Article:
Category Archives: Air and Naval Weapons

Before Fighter Planes had MGs, One Had Two Lee-Enfields

The most impractical armament that ever took to the air probably launched with the now-forgotten plane that was the British Royal Flying Corps’s first real scout, the S.E. 2 of the fall of 1914.

All these images show the SE2 after its rebuild. The tight cowl and streamlining helped it go fast.

By 27 October, it had joined No. 3 Squadron in France as a fast scout. Initially, its only armament was a service revolver carried by the pilot. However, when it began escort duties, it was armed with two Lee-Enfield service rifles, their shoulder stocks cut off, fixed to the fuselage sides and aimed outwards at an angle to fire clear of the propeller. Firing such weapons (which were bolt action with a conventional trigger) with gloved hands in an icy slipstream must have proved very difficult and aiming could only have been a matter of luck, so it is of little surprise that no combat victories were achieved.

Only one S.E. 2 was made, but several designers at the state-owned Royal Aircraft Establishment worked to make a fast, armed scout, including Mervyn Gorman, Geoffrey de Havilland, and Henry Folland. The proposal was called the B.S. 1 (for “Bleriot Scout”; the Royal Aircraft Establishment/Factory initially labeled designs with tractor propulsion “Bleriot” after the Channel-crossing tractor designs of Louis Blériot, and its pusher-propelled aircraft “Farman” after the designs of Henry Farman. This is the source of the F.E. and B.E. terminology applied to many early British designs). By the time it was built, the one-off plane was re-coded S.E. 2.

After de Havilland survived a crash with serious injuries, it was rebuilt into the configuration shown in these pictures.

High tech, 1914. In some ways the SE2 was a couple of years ahead of its time.

While nowadays a couple of splayed Lee-Enfields seems like an irrational aircraft armament design, remember, someone had to be first, and until the Fokker Eindecker III appeared in the skies of France in 1915, nobody had really solved the problem of firing a machine gun through a propeller arc. Indeed, prior to World War I there was some debate as to whether it even made sense to arm aircraft:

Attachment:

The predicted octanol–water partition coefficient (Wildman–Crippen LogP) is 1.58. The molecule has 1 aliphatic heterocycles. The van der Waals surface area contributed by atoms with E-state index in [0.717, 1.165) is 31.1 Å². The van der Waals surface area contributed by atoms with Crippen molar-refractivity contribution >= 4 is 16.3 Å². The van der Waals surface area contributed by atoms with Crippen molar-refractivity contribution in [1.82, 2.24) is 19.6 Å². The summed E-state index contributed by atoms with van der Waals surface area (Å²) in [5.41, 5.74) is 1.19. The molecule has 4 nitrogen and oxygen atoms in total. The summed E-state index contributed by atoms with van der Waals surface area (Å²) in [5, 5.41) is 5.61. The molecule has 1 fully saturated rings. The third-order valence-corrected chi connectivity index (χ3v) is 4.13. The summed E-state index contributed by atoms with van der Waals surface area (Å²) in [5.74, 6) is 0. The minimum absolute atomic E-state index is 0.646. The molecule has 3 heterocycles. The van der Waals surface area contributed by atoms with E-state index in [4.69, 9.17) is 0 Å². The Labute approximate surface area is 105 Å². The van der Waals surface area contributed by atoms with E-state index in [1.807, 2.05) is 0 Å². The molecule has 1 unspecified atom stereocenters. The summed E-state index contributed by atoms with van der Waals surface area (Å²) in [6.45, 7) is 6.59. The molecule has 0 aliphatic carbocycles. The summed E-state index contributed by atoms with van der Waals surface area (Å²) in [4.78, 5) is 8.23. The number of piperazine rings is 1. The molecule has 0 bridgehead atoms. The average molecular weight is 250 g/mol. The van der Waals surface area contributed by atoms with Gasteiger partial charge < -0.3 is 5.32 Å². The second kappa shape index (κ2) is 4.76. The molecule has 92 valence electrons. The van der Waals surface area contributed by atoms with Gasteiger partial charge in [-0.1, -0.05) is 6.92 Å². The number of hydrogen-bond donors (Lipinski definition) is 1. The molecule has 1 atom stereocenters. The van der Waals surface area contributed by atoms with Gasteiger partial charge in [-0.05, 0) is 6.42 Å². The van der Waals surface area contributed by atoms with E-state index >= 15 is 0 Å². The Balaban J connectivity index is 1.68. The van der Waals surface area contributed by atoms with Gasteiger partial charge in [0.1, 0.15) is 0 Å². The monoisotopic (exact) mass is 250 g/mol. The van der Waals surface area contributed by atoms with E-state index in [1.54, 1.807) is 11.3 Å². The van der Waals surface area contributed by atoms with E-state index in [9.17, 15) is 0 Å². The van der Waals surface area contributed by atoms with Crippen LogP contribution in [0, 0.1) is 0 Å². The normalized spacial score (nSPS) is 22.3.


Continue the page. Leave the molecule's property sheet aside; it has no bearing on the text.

The aeroplane was only adopted by the military a few years before the outbreak of the First World War in 1914, principally for reconnaissance. At the time, aerial fighting was an unknown quantity, although it was clearly being considered as Flight magazine explained in its 14 February 1914 edition:

There are two schools of thought regarding fighting in the air. The one holds that if an aeroplane is to fight, it must carry a passenger, gun and ammunition. It will be so large and heavy that it will be slow, also it will lack any means of intercommunication necessary for combined action and it will be unable to come within range of a fast scout. The latter will come, get its information, and go, unmolested. It would appear that, for a time at all events, the fast scout will have the advantage. It depends largely on the number of fighting machines available. The other view is that fighting in the air must occur if results are to be obtained. Given that one side has sufficient fighting machines, it should be impossible for an unarmed scout to approach the point where it desires to glean information.

The RFC appears to have embraced both views and added to its growing fleet of general purpose aeroplanes a number of fast scouting machines. It was therefore hoped that these aircraft could evade enemy scouts as well as gather information vital to British operations. Also, it was anticipated that the armed aeroplanes would be able to protect unarmed machines as they went about their business.

The S.E. 2 was built for speed, and they actually downgraded its powerplant from 100 to 80 horsepower at one point, because of concerns it was too “hot” for ordinary pilots. The front-line life of the plane was rather short.

Only known photograph of the SE2 at the front. Unfortunately, we know of no picture showing the bizarre armament.

In March 1915, it was considered to be unfit for further active service and was returned to the Aircraft Park, and from there was sent back to England. Although as the first true scout, there was some talk of it being considered for preservation, but this did not happen and it was struck off RFC charge, its eventual fate being unrecorded.